Note the Stapled Hinge Pins and Hook

     The case I decided on was a simple wooden version with some typical features that I had seen in several original examples. I found that wire loop-pin hinges and a simple wire hook closure suited my needs. For the body, pine seemed like a good choice for carving because it's a common wood that's easy to work.

      I couldn't resist the look of the marbled paper for a lining. This shows my replica leather specs inside their case.

And Outside Their Case

Thanks for looking !


Sunday, May 5, 2013

Eureka Moments Revisited, Part 7, A Gold Rush Gun Rig for a Colt Navy

     When I recently aquired an Uberti 1851 Colt Navy, it occured to me that the belt and holster that I made for it might make an interesting blog posting. This story starts several years ago, when I was researching the common use of web belts and military style buckles in Gold Rush California.

     Stamped or cast brass tongue and wreath (aka spoon and wreath) buckles are fairly common artifacts found in gold rush camp sites. I have several  friends with large and varied collections, which is strong evidence of their popular use in the period. Dagguereian scholars consider them a key element when trying to identify "Gold Rush" portraits. In fact, it was one of those incredible, documented images that actually inspired this project.

Image Courtesy Cowan's Auction

     What I love about this image is how it captures the spirit of the age. These guys knew they were making history and proudly left us a record of their part in it. I feel that the buckle on his belt is likely a stamped brass version, possibly Taussig - Pollack & Co., San Francisco, similar to the example below.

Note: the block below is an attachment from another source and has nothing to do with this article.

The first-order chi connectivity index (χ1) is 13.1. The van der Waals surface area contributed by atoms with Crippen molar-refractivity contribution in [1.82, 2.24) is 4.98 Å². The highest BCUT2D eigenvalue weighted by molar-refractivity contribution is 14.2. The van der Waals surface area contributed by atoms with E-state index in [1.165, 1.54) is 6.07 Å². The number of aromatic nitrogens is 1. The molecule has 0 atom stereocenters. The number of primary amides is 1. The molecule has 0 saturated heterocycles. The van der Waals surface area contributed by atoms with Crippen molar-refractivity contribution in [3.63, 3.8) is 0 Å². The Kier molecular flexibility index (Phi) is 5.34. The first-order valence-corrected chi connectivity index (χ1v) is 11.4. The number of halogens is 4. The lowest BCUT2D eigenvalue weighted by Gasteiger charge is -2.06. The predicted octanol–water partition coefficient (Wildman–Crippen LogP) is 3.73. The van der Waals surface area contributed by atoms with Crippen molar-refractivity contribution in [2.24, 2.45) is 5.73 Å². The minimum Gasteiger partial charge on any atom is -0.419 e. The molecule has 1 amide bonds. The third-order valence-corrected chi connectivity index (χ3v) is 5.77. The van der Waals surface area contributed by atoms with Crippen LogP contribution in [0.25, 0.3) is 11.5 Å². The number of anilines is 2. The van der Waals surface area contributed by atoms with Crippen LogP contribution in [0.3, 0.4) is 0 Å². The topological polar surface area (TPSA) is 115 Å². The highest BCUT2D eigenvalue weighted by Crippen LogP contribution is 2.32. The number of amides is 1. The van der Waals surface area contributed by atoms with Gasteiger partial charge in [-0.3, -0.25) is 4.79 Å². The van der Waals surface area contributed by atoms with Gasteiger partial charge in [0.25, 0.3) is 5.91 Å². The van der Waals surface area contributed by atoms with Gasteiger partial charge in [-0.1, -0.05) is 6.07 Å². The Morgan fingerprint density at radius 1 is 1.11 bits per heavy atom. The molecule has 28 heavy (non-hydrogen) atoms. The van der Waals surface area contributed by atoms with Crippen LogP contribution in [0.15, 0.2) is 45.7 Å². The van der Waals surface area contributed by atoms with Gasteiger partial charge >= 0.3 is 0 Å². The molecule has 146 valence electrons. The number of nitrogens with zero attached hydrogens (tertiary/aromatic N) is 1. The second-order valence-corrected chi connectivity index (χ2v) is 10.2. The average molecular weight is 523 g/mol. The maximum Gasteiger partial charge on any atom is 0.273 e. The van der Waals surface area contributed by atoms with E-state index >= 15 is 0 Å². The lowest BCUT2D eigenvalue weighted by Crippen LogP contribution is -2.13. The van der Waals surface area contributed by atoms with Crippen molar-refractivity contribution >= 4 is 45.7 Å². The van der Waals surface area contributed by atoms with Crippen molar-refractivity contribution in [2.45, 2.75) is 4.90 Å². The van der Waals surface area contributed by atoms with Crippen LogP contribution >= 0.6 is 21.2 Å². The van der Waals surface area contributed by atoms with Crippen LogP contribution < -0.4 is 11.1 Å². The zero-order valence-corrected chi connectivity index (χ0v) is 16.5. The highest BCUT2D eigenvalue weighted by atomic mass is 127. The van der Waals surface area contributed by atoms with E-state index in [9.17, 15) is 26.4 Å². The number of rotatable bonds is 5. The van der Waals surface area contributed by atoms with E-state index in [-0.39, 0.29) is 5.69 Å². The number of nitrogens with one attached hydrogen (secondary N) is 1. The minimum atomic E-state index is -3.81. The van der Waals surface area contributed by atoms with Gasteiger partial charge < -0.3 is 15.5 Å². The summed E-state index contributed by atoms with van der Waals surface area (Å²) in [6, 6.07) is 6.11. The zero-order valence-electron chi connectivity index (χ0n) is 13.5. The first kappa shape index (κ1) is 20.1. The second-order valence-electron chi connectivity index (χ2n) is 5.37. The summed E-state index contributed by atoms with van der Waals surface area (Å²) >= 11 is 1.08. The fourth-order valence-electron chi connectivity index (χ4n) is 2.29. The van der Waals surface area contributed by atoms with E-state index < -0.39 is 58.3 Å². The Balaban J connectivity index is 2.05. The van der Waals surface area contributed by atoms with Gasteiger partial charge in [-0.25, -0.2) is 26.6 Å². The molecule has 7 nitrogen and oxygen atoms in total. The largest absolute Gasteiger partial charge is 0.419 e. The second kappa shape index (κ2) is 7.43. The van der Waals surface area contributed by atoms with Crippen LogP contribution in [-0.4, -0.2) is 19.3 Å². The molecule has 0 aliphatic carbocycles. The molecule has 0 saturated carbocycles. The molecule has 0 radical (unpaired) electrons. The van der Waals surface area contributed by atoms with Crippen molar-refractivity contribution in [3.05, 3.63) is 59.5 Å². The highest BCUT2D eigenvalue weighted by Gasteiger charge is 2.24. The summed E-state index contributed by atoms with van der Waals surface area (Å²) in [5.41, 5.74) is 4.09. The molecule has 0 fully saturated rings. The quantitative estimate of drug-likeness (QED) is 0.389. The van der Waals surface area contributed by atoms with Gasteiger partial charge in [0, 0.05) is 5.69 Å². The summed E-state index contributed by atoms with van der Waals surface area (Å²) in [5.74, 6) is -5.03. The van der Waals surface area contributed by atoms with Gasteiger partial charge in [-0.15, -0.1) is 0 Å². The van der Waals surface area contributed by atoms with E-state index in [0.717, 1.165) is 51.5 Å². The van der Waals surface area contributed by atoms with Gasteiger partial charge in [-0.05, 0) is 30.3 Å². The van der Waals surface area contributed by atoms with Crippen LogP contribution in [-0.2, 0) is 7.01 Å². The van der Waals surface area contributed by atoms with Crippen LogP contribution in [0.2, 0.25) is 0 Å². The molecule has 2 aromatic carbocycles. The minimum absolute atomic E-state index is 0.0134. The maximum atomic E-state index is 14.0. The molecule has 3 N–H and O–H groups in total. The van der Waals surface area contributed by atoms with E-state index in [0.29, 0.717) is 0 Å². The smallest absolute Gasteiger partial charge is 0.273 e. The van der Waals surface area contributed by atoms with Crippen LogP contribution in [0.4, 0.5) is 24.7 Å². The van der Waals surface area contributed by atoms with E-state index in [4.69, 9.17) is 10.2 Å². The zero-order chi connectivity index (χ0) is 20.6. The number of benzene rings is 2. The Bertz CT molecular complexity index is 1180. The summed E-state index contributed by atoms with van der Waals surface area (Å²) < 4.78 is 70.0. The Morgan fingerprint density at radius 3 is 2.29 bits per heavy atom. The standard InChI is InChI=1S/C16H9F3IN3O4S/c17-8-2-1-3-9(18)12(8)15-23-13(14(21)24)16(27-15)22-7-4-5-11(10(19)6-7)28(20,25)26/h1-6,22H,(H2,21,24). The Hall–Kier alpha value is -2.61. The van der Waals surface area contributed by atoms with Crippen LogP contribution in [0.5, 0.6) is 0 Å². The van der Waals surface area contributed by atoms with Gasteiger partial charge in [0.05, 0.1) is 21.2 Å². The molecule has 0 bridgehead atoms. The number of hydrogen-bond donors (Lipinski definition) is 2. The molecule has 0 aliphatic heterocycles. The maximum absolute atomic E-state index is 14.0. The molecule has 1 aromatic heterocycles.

Image Courtesy of

     The belt in the image appears to be made of webbing and a clue to it's actual weave and color came from an associated artifact that I had previously blogged about. The contemporary "gold porter" below, has what looks like the same webbing to join the two buckskin halves of the vest, as you can see in the picture. The most compelling evidence that it's the same webbing, comes from the historic record that Taussig - Pollack & Co. were selling gold porters in San Francisco. The only flaw in my theory is that the original porter below is unmarked.

Photo by Lindy Miller

     With this evidence, I proceeded to make a facsimile of a classic miner's web belt and buckle. The buckle was the easy part as Hanover Brass has been casting copies of Gold Rush buckles for years. The belt on the other hand, would take some thought. I knew I wasn't going to weave a belt from scratch but instead settled on dyeing modern cotton webbing that had a similar pronounced woven pattern. After the webbing was dyed a dark indigo blue, I picked-out the woven threads along its borders to make room for the two white stripes. I carefully wove white cotton cord back into the webbing to simulate the stripes of the original. All in all, it didn't turn out too bad. To improve the overall appearance of the belt, I applied another length of dyed webbing to the back to hide where my white stitches came through.

My Facsimile Belt and Reproduction Buckle
Photo by Author 2013

     After I made a brass keeper slide, I assembled the belt around the repro buckle. It's not a perfect replica but I consider it a good impression. Before I had started the belt part of the project, I had made what collectors call a "Slim Jim" (no relation) holster for the Colt Navy. Using origninal examples form Richard Rattenbury's classic book "Packing Iron" for the pattern, I made mine in veg tan leather, sewn with linen thread. I like the look of the straight throat on many documented examples (including the one in the daguerreotype above) and left mine unadorned as many of the earlier holsters appear to be. One last detail was to wet mold it to the revolver.

Photo by Author 2013

    So there you have it. Now, if I choose, I can sport my shooting iron in a style not commonly seen today but very much a part of our California history.